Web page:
Children's Literacy Center Opens in Shelter

Children's Literacy Center Opens in Shelter

A group of Reston volunteers hopes to foster a love of learning and reading.

At a kick-off celebration for the new children's literacy center at the Embry Rucker Community Shelter last Monday night in Reston, one of the shelter's residents, a homeless mother, raised her hand to ask a question during a break from singing songs and eating ice cream.

"So what is this literacy center, anyway?" she asked.

Ann Simmons, one of a group of Reston women volunteers who has been working to set up the shelter's new "Kids Club" literacy center, responded.

"It's a way we can help children develop language and reading skills," answered Simmons, a retired Fairfax County Public Schools reading specialist. "I'm always anxious that children learn to love reading."

The mother, bouncing her child in her lap as she sat on a sofa in the shelter, said the donated assortment of books and educational toys is just what the shelter's young residents need.

"These kids really need that," said the mother, whose identity is being withheld. "They don't have nothing to do here. They just run around and get in trouble."

FOR THE PAST two months volunteers from the Giving Circle of HOPE, a philanthropic organization formed by Reston women last January, have been collecting children's books, toys and furniture to stock the "Kids' Club" literacy center.

Most of the literacy center's volunteers are current or former teachers or reading specialists from local schools.

"We're trying to get these kids to start reading," said Fredda Regan, a co-founder of the "Kids Club" and an instructional assistant at McNair Elementary in Herndon. "We want to make a difference in these kids' lives."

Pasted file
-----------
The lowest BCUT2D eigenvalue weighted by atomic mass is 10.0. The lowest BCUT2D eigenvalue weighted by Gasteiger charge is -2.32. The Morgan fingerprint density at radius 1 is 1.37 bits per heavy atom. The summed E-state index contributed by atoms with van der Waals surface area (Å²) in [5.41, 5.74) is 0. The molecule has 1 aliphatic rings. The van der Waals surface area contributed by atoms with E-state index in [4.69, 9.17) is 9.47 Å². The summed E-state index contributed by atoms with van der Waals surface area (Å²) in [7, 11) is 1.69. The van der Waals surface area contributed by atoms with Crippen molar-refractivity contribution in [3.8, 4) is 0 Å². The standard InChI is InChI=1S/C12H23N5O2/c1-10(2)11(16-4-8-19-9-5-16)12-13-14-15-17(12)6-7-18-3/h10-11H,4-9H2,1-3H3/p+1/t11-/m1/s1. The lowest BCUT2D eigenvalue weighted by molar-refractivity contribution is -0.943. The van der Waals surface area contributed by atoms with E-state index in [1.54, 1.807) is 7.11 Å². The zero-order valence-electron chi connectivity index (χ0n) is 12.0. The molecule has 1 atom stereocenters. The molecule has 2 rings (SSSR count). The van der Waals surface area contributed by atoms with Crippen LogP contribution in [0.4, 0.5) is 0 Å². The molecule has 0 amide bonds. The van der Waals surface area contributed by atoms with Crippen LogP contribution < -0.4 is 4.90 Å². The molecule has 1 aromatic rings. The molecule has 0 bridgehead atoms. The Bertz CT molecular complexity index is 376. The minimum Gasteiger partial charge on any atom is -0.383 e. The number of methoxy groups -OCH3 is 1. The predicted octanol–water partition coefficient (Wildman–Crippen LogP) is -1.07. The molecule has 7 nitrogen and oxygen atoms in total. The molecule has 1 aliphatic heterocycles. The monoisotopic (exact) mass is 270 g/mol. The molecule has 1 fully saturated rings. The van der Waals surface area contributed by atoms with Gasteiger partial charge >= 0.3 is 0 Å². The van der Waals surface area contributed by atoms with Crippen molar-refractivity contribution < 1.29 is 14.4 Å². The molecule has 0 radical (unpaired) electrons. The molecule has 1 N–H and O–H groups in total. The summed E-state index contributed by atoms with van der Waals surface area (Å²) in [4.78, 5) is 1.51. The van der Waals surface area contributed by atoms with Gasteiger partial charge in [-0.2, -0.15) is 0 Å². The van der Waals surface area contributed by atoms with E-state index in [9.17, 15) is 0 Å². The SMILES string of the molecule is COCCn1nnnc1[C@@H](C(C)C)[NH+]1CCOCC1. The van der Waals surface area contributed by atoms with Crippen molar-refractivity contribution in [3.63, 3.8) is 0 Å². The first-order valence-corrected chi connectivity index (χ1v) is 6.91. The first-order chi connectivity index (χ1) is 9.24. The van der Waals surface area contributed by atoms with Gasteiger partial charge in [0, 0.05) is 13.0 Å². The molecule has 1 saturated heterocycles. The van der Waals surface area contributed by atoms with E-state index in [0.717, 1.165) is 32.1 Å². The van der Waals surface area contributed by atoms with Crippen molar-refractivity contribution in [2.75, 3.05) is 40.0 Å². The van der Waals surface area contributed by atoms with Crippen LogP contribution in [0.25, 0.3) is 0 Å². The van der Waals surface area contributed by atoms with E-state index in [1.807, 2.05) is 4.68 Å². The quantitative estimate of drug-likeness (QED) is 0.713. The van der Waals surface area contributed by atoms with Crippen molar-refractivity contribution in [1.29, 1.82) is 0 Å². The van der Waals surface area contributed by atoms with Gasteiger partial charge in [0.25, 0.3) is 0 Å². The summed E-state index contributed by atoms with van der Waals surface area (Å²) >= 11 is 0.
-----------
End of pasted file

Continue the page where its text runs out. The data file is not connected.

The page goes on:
Though the Reston Regional Library is next door, children living at the shelter often do not enter the library because of the pure shock of homelessness or because they might have some apprehension about going to new places.

"We're coming to them," Regan said. "We're making ourselves and the books more available."

Twice a week, Giving Circle of HOPE volunteers work with the children, practicing reading and language skills. A volunteer speech therapist from the Giving Circle will also soon tutor children at the shelter.

THE BEANBAG chairs, benches, book shelves and colorful carpeting installed by the Giving Circle has given the family area of the Embry Rucker shelter a less institutional feel, said Marte Birnbaum, director of the shelter.

"It kind of mediates the effect of having to move around to strange places," Birnbaum said. "It makes this a little less of a traumatic experience."

But more than that, Birnbaum said, the "Kids Club" volunteers are teaching skills that can help break the children out of the cycle of poverty.

"Learning literacy is just crucial for these kids," Birnbaum said. "It's something that can help ensure something like this doesn't happen to them one day."

READING SKILLS can also help expand and develop attention spans, Simmons said, a particular problem among many children whose world has been turned upside down from poverty and homelessness.

Simmons said she hopes the "Kids Club" literacy and reading program can be broadened sometime soon to include older children and teenagers, perhaps incorporating academic tutoring or extra help for the child's homework.